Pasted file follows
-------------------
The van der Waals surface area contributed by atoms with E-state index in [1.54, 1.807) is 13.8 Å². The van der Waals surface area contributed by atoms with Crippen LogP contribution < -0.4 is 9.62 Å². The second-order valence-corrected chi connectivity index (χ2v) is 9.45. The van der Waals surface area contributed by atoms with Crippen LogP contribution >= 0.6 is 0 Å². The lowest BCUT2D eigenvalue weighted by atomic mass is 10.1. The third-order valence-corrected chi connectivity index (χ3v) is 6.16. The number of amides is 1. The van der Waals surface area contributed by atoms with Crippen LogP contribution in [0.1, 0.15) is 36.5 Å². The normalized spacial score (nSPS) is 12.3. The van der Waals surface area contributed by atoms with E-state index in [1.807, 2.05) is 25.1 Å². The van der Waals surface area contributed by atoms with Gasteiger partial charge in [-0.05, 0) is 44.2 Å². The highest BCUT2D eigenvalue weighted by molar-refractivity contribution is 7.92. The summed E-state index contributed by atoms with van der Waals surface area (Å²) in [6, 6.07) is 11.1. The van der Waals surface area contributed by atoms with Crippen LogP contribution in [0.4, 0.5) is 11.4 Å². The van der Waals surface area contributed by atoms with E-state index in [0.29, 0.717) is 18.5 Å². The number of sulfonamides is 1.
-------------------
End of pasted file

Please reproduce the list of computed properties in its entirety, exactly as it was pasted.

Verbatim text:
The van der Waals surface area contributed by atoms with E-state index in [1.54, 1.807) is 13.8 Å². The van der Waals surface area contributed by atoms with Crippen LogP contribution < -0.4 is 9.62 Å². The second-order valence-corrected chi connectivity index (χ2v) is 9.45. The van der Waals surface area contributed by atoms with Crippen LogP contribution >= 0.6 is 0 Å². The lowest BCUT2D eigenvalue weighted by atomic mass is 10.1. The third-order valence-corrected chi connectivity index (χ3v) is 6.16. The number of amides is 1. The van der Waals surface area contributed by atoms with Crippen LogP contribution in [0.1, 0.15) is 36.5 Å². The normalized spacial score (nSPS) is 12.3. The van der Waals surface area contributed by atoms with E-state index in [1.807, 2.05) is 25.1 Å². The van der Waals surface area contributed by atoms with Gasteiger partial charge in [-0.05, 0) is 44.2 Å². The highest BCUT2D eigenvalue weighted by molar-refractivity contribution is 7.92. The summed E-state index contributed by atoms with van der Waals surface area (Å²) in [6, 6.07) is 11.1. The van der Waals surface area contributed by atoms with Crippen LogP contribution in [0.4, 0.5) is 11.4 Å². The van der Waals surface area contributed by atoms with E-state index in [0.29, 0.717) is 18.5 Å². The number of sulfonamides is 1.